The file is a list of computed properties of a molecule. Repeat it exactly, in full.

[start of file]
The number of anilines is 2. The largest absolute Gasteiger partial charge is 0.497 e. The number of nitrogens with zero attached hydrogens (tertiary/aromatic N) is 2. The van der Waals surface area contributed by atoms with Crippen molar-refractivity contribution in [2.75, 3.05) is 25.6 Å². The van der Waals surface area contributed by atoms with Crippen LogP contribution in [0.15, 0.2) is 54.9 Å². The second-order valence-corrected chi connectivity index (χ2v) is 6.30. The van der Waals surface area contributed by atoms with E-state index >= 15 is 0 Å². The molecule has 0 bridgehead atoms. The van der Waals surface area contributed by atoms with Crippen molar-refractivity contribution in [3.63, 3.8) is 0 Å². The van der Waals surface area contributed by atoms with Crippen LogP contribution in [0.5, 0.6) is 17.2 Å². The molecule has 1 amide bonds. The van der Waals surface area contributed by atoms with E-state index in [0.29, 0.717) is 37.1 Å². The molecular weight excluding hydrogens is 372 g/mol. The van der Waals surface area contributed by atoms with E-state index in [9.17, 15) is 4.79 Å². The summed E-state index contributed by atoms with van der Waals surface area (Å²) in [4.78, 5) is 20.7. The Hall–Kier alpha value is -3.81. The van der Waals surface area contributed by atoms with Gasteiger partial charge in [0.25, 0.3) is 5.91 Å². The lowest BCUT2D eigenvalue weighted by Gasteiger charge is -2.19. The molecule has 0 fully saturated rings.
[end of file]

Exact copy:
The number of anilines is 2. The largest absolute Gasteiger partial charge is 0.497 e. The number of nitrogens with zero attached hydrogens (tertiary/aromatic N) is 2. The van der Waals surface area contributed by atoms with Crippen molar-refractivity contribution in [2.75, 3.05) is 25.6 Å². The van der Waals surface area contributed by atoms with Crippen LogP contribution in [0.15, 0.2) is 54.9 Å². The second-order valence-corrected chi connectivity index (χ2v) is 6.30. The van der Waals surface area contributed by atoms with E-state index >= 15 is 0 Å². The molecule has 0 bridgehead atoms. The van der Waals surface area contributed by atoms with Crippen molar-refractivity contribution in [3.63, 3.8) is 0 Å². The van der Waals surface area contributed by atoms with Crippen LogP contribution in [0.5, 0.6) is 17.2 Å². The molecule has 1 amide bonds. The van der Waals surface area contributed by atoms with E-state index in [0.29, 0.717) is 37.1 Å². The molecular weight excluding hydrogens is 372 g/mol. The van der Waals surface area contributed by atoms with E-state index in [9.17, 15) is 4.79 Å². The summed E-state index contributed by atoms with van der Waals surface area (Å²) in [4.78, 5) is 20.7. The Hall–Kier alpha value is -3.81. The van der Waals surface area contributed by atoms with Gasteiger partial charge in [0.25, 0.3) is 5.91 Å². The lowest BCUT2D eigenvalue weighted by Gasteiger charge is -2.19. The molecule has 0 fully saturated rings.